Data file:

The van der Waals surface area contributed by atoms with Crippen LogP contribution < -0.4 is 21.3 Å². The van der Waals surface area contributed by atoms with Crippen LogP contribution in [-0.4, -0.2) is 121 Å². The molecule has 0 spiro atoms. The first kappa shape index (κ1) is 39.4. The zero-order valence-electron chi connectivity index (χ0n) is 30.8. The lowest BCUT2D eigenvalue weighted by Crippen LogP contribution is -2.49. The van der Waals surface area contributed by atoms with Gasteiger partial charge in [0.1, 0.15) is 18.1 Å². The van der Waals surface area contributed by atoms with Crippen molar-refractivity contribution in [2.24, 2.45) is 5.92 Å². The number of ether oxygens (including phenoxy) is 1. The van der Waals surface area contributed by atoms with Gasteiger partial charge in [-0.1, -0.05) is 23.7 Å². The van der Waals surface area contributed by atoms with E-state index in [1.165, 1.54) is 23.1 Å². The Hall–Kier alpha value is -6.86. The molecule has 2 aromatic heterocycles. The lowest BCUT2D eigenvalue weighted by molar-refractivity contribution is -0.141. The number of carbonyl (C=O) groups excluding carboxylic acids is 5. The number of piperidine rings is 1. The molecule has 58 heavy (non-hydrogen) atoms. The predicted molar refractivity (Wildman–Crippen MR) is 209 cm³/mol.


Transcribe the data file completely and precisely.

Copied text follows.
The van der Waals surface area contributed by atoms with Crippen LogP contribution < -0.4 is 21.3 Å². The van der Waals surface area contributed by atoms with Crippen LogP contribution in [-0.4, -0.2) is 121 Å². The molecule has 0 spiro atoms. The first kappa shape index (κ1) is 39.4. The zero-order valence-electron chi connectivity index (χ0n) is 30.8. The lowest BCUT2D eigenvalue weighted by Crippen LogP contribution is -2.49. The van der Waals surface area contributed by atoms with Gasteiger partial charge in [0.1, 0.15) is 18.1 Å². The van der Waals surface area contributed by atoms with Crippen molar-refractivity contribution in [2.24, 2.45) is 5.92 Å². The number of ether oxygens (including phenoxy) is 1. The van der Waals surface area contributed by atoms with Gasteiger partial charge in [-0.1, -0.05) is 23.7 Å². The van der Waals surface area contributed by atoms with E-state index in [1.165, 1.54) is 23.1 Å². The Hall–Kier alpha value is -6.86. The molecule has 2 aromatic heterocycles. The lowest BCUT2D eigenvalue weighted by molar-refractivity contribution is -0.141. The number of carbonyl (C=O) groups excluding carboxylic acids is 5. The number of piperidine rings is 1. The molecule has 58 heavy (non-hydrogen) atoms. The predicted molar refractivity (Wildman–Crippen MR) is 209 cm³/mol.